Fast-forward to today. The Bellevue-based Soccer Saves is hosting a 3 v 3 soccer tournament June 3 at the Preston Park Athletic fields. All funds generated will go directly to build a soccer field and a community- center clubhouse for disadvantaged youths near Cape Town, South Africa.

The top four teams in each age bracket will advance to the 3 v 3 Challenge National Tournament, to be held in the ESPN Wide World of Sports Complex at Walt Disney World in Florida from Aug. 3-5.

The Soccer Saves 3 v 3 tournament is the only qualifying tournament in the Pacific Northwest for the 3 v 3 Challenge National Tournament.

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Liberty High School science teacher wins $10,000 prize

May 1, 2012

Celebrating are (from left) Alex Soldano, legislative aide to Rep. Marcie Maxwell; Liberty High School Principal Mike DeLetis; science teacher and winner of the Amgen award Mark Buchli; Carol Pawlak, of Amgen Corporate Communications and Philanthropy; Superintendent Steve Rasmussen; and Debbie Nye, district science specialist. By Jeffry Luke Photography

In a surprise presentation April 6, Mark Buchli, Liberty High School science teacher, was awarded the Amgen Award for Science Teaching Excellence and a $10,000 prize.

In front of a cheering all-school assembly, Carol Pawlak, of Amgen, announced Buchli as the winner and delivered a check for $10,000 to Buchli and the school.

Pawlak let students guess why she was there, giving clues about the winning teacher saying, “This teacher has been described as dynamic, innovated, gifted, inspiring – even cosmic. This teacher’s classroom is a space where learning is held in the highest regard.”

After the final clue explaining the teacher knows hands-on science and field trips are the fastest way to a student’s mind, especially field trips to an amusement park, the students shouted out Buchli’s name.

For 23 years, Buchli has been living his dream of teaching science including Advanced Placement biology, honors physics, general chemistry and general physics, and has been at Liberty High School since 2008.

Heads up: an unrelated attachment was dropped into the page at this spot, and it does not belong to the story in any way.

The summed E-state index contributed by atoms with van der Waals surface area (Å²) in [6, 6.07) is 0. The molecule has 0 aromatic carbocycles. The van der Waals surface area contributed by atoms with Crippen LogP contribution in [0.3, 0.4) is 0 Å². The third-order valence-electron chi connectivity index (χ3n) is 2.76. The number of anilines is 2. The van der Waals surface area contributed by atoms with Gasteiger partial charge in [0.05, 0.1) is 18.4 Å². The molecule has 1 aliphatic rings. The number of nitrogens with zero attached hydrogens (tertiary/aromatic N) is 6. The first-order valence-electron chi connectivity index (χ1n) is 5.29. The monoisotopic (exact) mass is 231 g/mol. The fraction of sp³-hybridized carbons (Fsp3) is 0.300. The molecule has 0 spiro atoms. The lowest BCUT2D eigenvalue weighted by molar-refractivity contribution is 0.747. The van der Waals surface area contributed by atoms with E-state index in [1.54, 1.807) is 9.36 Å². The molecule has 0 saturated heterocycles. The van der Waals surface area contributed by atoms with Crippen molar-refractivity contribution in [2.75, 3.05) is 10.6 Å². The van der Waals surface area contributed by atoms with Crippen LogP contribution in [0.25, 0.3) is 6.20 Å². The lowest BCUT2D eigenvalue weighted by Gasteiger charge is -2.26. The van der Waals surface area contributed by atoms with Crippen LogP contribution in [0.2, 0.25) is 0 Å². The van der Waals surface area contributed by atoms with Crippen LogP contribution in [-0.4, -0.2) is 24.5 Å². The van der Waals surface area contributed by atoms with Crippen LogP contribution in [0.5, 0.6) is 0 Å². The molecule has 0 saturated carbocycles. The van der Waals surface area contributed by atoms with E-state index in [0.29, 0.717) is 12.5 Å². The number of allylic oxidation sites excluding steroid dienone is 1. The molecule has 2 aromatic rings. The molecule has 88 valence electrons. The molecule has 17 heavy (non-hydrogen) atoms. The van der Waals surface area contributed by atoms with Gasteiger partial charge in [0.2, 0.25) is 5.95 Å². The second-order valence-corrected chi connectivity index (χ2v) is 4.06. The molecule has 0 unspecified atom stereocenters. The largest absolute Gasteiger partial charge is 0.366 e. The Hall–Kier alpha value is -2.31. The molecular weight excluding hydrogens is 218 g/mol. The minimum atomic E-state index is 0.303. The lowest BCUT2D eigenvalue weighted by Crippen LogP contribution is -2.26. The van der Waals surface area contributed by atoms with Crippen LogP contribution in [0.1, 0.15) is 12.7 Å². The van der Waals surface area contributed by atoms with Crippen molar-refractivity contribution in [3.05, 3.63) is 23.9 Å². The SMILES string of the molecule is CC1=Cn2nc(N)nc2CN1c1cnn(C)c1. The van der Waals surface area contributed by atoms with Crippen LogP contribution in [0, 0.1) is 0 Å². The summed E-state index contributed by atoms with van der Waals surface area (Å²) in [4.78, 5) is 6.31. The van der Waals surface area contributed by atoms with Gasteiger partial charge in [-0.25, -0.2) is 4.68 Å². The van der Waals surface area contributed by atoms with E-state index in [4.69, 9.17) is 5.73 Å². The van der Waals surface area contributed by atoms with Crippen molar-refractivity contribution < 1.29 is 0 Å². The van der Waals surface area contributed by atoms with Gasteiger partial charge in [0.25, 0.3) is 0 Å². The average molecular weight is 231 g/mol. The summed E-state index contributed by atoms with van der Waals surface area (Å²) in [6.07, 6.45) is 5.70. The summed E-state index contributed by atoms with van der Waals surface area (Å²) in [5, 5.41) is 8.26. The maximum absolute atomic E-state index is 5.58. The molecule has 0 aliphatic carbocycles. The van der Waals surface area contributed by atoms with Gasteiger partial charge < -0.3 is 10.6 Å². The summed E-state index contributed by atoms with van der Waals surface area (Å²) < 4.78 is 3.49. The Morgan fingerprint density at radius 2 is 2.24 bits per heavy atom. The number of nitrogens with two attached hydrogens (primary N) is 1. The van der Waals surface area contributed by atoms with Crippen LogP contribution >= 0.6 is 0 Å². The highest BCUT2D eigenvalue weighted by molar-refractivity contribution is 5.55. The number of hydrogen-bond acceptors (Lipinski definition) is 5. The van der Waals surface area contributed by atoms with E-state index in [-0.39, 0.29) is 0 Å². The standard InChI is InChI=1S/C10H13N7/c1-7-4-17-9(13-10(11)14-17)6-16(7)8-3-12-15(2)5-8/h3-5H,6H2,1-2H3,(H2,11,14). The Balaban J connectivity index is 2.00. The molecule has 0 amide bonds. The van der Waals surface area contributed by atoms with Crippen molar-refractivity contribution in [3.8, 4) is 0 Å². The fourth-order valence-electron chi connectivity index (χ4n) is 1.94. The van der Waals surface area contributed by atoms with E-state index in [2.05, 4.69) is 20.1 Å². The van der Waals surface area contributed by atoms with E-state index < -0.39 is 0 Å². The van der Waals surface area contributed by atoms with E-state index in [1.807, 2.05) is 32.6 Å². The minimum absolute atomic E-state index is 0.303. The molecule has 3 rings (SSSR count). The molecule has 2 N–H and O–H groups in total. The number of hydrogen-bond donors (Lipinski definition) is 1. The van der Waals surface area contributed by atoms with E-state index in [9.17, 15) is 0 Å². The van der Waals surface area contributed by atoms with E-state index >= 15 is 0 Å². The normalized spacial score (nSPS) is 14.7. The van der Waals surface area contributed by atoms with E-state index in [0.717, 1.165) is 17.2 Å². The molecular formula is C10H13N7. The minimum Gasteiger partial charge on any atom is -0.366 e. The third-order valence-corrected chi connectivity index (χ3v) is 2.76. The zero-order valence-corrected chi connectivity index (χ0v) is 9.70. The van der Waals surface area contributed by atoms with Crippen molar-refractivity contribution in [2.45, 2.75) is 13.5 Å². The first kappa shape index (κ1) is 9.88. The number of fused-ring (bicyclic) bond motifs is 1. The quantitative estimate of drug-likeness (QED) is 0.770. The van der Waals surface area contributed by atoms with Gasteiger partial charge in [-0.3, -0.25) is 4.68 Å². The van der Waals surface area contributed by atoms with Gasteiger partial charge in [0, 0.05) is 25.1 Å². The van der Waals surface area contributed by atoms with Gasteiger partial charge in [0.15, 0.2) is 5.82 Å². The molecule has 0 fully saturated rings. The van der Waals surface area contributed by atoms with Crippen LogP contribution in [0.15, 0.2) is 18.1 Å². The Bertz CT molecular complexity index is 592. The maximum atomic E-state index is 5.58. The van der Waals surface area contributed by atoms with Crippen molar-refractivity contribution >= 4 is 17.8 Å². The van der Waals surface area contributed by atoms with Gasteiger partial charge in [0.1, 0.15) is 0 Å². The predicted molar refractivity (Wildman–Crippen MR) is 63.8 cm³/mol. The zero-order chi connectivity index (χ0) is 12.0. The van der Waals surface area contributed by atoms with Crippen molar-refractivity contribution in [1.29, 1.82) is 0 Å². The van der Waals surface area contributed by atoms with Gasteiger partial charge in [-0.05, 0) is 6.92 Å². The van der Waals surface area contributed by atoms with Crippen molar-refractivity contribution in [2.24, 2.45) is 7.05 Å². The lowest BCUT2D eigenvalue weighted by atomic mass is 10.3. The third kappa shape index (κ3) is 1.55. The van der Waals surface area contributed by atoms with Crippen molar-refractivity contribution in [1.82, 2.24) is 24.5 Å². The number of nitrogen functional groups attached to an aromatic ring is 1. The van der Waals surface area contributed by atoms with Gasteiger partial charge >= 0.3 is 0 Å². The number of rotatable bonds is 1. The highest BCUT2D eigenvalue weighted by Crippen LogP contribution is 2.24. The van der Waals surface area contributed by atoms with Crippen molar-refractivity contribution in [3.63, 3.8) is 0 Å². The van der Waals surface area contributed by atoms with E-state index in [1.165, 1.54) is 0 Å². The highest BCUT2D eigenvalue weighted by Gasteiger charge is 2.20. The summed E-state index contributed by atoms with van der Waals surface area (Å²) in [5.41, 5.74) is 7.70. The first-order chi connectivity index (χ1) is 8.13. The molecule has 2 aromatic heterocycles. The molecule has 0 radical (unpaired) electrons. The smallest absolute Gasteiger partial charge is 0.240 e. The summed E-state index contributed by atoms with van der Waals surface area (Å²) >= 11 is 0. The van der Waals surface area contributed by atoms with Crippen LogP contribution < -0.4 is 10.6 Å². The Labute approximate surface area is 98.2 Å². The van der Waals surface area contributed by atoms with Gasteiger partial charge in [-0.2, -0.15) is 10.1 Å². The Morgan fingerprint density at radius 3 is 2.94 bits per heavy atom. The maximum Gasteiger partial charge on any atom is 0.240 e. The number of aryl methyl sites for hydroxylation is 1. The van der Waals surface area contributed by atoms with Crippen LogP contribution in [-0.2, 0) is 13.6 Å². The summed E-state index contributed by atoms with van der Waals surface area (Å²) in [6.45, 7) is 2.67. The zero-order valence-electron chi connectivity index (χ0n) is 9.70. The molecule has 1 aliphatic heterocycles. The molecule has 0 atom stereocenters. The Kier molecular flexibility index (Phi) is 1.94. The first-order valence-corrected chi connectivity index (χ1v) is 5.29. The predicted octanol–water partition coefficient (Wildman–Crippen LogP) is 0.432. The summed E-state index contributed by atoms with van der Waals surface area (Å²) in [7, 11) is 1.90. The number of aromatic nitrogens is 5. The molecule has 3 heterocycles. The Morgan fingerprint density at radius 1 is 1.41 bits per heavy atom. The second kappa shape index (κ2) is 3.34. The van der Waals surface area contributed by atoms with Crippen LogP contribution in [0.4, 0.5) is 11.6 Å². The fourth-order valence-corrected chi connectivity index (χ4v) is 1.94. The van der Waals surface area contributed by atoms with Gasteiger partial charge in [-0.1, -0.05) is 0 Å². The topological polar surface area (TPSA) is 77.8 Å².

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Land near Lake Sammamish goes up for auction

May 1, 2012

The undeveloped land near Lake Sammamish approved for the Mallard Bay development is up for auction.

Several years ago, developers proposed the Mallard Bay complex for a site at Southeast 43rd Street and East Lake Sammamish Parkway Southeast. The site encompasses 13 acres across East Lake Sammamish Parkway Southeast from the Lake Sammamish State Park boat launch area.

Realty Marketing/Northwest is accepting sealed bids on the property until May 16. There is no minimum bid for the site. Find information about the auction at Realty Marketing/Northwest’s website,

The undeveloped site is approved for construction of up to 255 units. Under the existing permit, the eventual developer is required to include some housing for senior citizens.

In July 2006, City Council members OK’d development on the site. The commercial site development permit is still in place, and the buyer can extend the permit. Earlier plans called for construction to start in mid-2007.

The site includes conceptual plans attached to any sale. The plans outline 167 units spread throughout four buildings on the property.

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Spartans track team sweeps meet against Garfield

May 1, 2012

Skyline sophomore Bryan Lee threw the discus 132 feet, 2 inches, April 26, winning the event and setting a new personal record. By Lillian Tucker

With a boys score of 68 and a girls score of 98, Skyline High School’s track and field team put its best face forward April 26 when it swept its home meet against Garfield.

The clouds rolled in over the Sammamish field but never opened up to pour over the event. When the sun peeked out from behind its curtain it was not enough to warm the athletes, who peeled off their sweats only long enough to compete in their particular events.

At the long jump station, Lindsay Coutts, a Skyline junior, quickly shed her warmer layers before taking off down the runway and launching, her arms and legs stretched back before she came down in the sandpit. During her jumps, Coutts kept commenting that she found herself having to slow down before springing from the takeoff board.

“Sometimes my mark is off. I just have to make sure my run-up is solid and I don’t scratch,” she said.

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Washington health insurer issues refunds after overcharges

May 1, 2012

KPS Health Plans issued refunds to consumers after the top insurance regulator in the state said a billing error caused customers to be overcharged.

Officials said about 235 customers received bills at incorrect rates and, of the affected customers, 61 had the incorrect amount deducted from their bank accounts. Others received erroneous billing statements.

State Insurance Commissioner Mike Kreidler requested the company issue refunds and notify customers about the problem. Officials at Bremerton-based KPS Health Plans plan to issue refunds and letters of apology immediately.

The company also agreed to pay for any insufficient funds charges incurred by customers as a result of overcharges.

Starting in mid-April, Kreidler’s office started to receive complaints from consumers about the overbilling.